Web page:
Intel's first foundry customers include Qualcomm and AWS

Intel also shared the process and packaging technology roadmap that will take its product development through 2025, detailing new innovations and a new naming structure for its process nodes.
Written by Stephanie Condon, Senior Writer on

Intel's new RibbonFET technology, the company's implementation of a gate-all-around transistor, is displayed as part of the "Intel Accelerated" event on July 26, 2021. At the event, Intel presented the company's future process and packaging technology roadmaps.

Intel Corporation

As Intel launches its new foundry business, its first customers include Qualcomm and Amazon Web Services, the chipmaker said Monday. Intel also shared the process and packaging technology roadmap that will take its product development through 2025, detailing new innovations and a new naming structure for its process nodes. 

"Building on Intel's unquestioned leadership in advanced packaging, we are accelerating our innovation roadmap to ensure we are on a clear path to process performance leadership by 2025," Intel CEO Pat Gelsinger said during a webcast Monday. "The innovations unveiled today will not only enable Intel's product roadmap; they will also be critical for our foundry customers."

Qualcomm will be using Intel's upcoming 20A process technology, which is expected to ramp in 2024. Intel 20A will rely on two new technologies, RibbonFET and PowerVia. RibbonFET is Intel's first new transistor architecture since FinFET in 2011. It delivers faster transistor switching speeds while achieving the same drive current as multiple fins in a smaller footprint. PowerVia is Intel's industry-first implementation of backside power delivery, which optimizes signal transmission by eliminating the need for power routing on the front side of the wafer.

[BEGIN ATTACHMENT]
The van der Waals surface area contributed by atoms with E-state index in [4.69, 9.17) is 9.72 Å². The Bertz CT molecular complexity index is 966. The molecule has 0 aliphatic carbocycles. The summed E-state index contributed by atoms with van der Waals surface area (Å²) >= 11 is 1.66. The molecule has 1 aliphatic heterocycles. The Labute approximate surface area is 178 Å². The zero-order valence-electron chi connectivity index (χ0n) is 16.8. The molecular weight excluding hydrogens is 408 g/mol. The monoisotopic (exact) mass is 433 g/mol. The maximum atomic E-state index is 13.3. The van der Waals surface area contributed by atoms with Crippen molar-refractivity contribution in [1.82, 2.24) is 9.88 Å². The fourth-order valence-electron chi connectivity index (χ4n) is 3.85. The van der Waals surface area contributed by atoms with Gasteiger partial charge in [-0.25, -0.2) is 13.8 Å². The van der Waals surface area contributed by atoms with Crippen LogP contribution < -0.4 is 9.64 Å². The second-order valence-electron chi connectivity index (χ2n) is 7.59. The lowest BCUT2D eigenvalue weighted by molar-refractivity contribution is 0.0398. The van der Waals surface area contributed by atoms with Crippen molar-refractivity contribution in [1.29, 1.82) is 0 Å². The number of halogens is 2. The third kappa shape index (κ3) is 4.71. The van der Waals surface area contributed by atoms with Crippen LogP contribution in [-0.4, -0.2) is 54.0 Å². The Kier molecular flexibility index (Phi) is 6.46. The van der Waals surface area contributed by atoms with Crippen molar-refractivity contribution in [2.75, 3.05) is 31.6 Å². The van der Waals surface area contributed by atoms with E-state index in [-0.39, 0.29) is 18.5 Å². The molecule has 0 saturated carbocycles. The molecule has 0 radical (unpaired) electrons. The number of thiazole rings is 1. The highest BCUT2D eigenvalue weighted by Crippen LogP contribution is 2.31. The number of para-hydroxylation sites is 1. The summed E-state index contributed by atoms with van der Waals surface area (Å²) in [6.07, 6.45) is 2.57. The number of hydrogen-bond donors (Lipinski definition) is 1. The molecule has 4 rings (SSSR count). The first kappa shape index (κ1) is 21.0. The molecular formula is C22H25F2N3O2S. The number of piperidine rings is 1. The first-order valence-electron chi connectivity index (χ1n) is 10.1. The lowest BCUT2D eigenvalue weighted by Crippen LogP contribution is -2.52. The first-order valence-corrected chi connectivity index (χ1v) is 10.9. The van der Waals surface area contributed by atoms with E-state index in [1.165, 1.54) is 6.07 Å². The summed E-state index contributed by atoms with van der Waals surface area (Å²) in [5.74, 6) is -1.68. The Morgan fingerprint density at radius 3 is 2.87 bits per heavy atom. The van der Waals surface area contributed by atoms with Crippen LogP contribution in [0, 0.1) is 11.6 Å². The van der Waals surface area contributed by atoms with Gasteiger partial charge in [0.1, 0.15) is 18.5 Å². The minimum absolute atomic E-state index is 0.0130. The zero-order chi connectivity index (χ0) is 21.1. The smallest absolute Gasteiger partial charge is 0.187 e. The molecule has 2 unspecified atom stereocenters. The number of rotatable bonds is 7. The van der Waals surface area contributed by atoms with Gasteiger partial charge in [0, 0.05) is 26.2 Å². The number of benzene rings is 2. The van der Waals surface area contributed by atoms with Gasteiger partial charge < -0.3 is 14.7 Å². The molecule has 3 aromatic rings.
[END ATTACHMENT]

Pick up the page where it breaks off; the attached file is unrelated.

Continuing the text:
AWS, meanwhile, will be the first customer to use Intel Foundry Services' packaging solutions. 

Back in March, Gelsinger shared his plan to make Intel a "world-class foundry business." The company's new manufacturing plan, called IDM 2.0, will make Intel once again a leader in process technology, he said. 

Below is more information on Intel's roadmap, including its new node names and innovations. Intel is adopting a new node naming structure, the company said, since the traditional nanometer-based process node naming hasn't matched the actual gate-length metric since 1997. 

  • Intel 7 delivers an approximately 10% to 15% performance-per-watt increase versus Intel 10nm SuperFin, based on FinFET transistor optimizations. Intel 7 will be featured in products such as Alder Lake for clients in 2021 and Sapphire Rapids for the data center, which is expected to be in production in the first quarter of 2022. 
  • Intel 4 embraces EUV lithography to print small features using ultra-short wavelength light. With an approximately 20% performance-per-watt increase, along with area improvements, Intel 4 will be ready for production in the second half of 2022 for products shipping in 2023, including Meteor Lake for client and Granite Rapids for the data center.
  • Intel 3 leverages further FinFET optimizations and increased EUV to deliver an approximately 18% performance-per-watt increase over Intel 4, along with additional area improvements. Intel 3 will be ready to begin manufacturing products in the second half of 2023.
  • Intel 20A is expected to ramp in 2024.
  • 2025 and Beyond: Beyond Intel 20A, Intel 18A is already in development for early 2025 with refinements to RibbonFET. Intel is also working to build High Numerical Aperture (High NA) EUV. The company says it's positioned to receive the first High NA EUV production tool in the industry.
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